I look forward to being a mayor of all of Albuquerque. I look for the opportunity to work with each and every council person and move all of our nine council districts forward.

Berry, who ran on a tough on crime platform and who used the emotional "sanctuary city" wedge issue to unite his conservative base, did not venture further into policy or put out any singular message. He appeared pleased, but not exuberant in his first appearance as mayor-elect. He is not yet familiar with the inner workings of city government and will use the next two months to get up to speed.


Mayor Chavez went out with grace, offering a smooth transition to Berry and saying he will have lunch today with the mayor-to-be. He did not offer any speculation on why he was defeated in his quest for an unprecedented fourth term. (He served his first from '93 to '97). A top aide to Chavez said he told the mayor on Monday, that based on tracking polls, it appeared there would be no run-off and that he would lose outright to Berry. The aide said Chavez did not buy into the prediction, continuing to believe that he would come in second, but keep Berry below 40 percent.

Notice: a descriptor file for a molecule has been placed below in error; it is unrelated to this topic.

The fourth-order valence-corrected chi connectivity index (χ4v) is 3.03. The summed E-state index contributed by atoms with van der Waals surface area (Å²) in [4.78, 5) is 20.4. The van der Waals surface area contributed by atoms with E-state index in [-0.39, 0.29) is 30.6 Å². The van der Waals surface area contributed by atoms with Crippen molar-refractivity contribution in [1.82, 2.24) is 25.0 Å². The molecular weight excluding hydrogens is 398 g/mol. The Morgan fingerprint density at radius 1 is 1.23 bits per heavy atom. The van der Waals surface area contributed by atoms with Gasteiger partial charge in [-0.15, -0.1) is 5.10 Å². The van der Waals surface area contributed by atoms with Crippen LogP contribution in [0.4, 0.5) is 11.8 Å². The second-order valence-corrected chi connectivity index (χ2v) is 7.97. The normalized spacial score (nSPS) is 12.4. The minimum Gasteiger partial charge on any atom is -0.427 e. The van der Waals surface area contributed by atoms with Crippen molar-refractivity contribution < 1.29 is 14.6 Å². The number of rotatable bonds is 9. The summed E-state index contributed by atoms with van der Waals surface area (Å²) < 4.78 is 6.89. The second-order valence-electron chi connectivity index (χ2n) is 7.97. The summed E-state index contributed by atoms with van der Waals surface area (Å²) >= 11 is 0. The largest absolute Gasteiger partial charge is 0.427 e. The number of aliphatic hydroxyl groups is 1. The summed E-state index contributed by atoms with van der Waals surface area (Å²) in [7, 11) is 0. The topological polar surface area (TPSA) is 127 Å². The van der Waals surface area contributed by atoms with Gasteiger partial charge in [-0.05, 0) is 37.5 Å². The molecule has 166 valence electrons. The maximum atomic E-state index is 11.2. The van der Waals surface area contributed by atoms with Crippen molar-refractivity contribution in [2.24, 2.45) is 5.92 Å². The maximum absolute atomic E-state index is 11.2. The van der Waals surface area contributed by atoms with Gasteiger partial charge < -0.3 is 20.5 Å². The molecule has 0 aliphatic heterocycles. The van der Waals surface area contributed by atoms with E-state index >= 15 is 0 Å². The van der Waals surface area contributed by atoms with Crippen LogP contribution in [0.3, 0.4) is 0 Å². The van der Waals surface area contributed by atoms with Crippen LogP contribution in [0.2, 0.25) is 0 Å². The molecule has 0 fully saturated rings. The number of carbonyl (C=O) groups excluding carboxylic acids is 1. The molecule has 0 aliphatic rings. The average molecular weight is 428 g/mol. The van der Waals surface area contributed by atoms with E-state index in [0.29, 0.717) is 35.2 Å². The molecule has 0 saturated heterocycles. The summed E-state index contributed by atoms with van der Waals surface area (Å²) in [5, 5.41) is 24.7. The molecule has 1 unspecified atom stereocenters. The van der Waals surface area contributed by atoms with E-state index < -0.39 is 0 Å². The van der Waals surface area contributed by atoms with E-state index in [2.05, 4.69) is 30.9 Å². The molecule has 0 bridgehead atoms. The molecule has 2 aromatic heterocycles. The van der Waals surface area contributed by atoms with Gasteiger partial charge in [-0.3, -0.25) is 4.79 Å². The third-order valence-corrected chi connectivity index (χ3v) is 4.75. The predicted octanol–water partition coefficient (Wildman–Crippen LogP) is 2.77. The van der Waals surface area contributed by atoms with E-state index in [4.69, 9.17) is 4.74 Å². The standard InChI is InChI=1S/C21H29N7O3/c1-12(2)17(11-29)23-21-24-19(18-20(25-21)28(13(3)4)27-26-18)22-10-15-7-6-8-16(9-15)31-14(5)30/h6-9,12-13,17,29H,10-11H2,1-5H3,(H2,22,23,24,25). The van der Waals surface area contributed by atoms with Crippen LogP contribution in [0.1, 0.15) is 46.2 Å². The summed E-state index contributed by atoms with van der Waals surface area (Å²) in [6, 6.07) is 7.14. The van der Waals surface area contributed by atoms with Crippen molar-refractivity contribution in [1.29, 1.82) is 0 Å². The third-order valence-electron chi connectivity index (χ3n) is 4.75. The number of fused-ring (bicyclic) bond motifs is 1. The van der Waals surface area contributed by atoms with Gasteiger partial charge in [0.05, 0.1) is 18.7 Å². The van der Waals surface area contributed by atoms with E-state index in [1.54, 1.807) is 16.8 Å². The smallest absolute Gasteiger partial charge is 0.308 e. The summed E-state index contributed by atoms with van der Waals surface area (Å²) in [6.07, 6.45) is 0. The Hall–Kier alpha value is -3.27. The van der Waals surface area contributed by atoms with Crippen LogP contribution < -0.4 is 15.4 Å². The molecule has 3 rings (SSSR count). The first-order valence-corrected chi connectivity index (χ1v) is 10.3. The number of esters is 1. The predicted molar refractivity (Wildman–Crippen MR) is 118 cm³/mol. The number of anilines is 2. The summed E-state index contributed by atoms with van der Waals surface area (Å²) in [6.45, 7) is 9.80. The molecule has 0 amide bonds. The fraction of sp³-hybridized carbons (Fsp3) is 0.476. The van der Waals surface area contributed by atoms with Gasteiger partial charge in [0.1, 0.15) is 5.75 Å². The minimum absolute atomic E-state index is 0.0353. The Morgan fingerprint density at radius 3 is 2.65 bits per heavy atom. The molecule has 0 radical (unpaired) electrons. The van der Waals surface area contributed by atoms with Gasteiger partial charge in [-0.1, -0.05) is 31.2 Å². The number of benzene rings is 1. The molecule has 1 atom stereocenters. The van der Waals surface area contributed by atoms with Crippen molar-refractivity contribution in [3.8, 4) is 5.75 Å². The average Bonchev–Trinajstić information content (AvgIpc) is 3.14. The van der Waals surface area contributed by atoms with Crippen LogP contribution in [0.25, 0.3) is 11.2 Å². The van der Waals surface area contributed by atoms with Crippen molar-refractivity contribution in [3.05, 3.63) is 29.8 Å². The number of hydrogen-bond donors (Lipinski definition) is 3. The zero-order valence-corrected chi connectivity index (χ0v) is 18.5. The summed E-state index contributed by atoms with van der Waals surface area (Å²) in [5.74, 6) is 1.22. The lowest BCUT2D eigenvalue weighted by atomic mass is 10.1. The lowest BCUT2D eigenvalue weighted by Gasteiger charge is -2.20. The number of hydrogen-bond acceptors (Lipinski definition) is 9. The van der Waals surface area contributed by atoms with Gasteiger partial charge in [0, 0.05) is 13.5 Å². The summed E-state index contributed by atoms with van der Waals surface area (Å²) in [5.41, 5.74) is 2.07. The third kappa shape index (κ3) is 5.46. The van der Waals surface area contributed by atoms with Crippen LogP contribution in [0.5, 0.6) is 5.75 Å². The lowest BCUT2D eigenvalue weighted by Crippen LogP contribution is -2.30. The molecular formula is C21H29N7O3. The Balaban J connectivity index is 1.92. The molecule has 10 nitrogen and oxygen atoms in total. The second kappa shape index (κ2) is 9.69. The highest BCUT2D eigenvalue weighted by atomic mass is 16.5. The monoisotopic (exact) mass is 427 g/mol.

Chavez, an attorney, told a media gaggle (video here) and our radio audience he will now look to improve his personal finances and spend more time with his two children.

Mayor Marty, as he had come to be known, appeared to be on his way to yet another victory for most of the year, but it turned out he had a glass jaw and succumbed to attacks on the right from Berry and on the left from Romero. The late September ABQ Journal poll showing him at 26 percent and lagging Berry by five points turned out to be the beginning of the end, even though he fought valiantly to finish nine points above that low-water mark, mounting a counteroffensive that proved too little too late.


Former NM Dem Party Chairman John Wertheim told the radio audience the city's new public financing law had the unintended consequence of helping Berry. He said a lack of campaign ads and overall buzz hurt Democratic turnout. Republican voters are more reliable when it comes to voting and easier to turn out. Dems need to be prodded and you need money to prod them, he analyzed.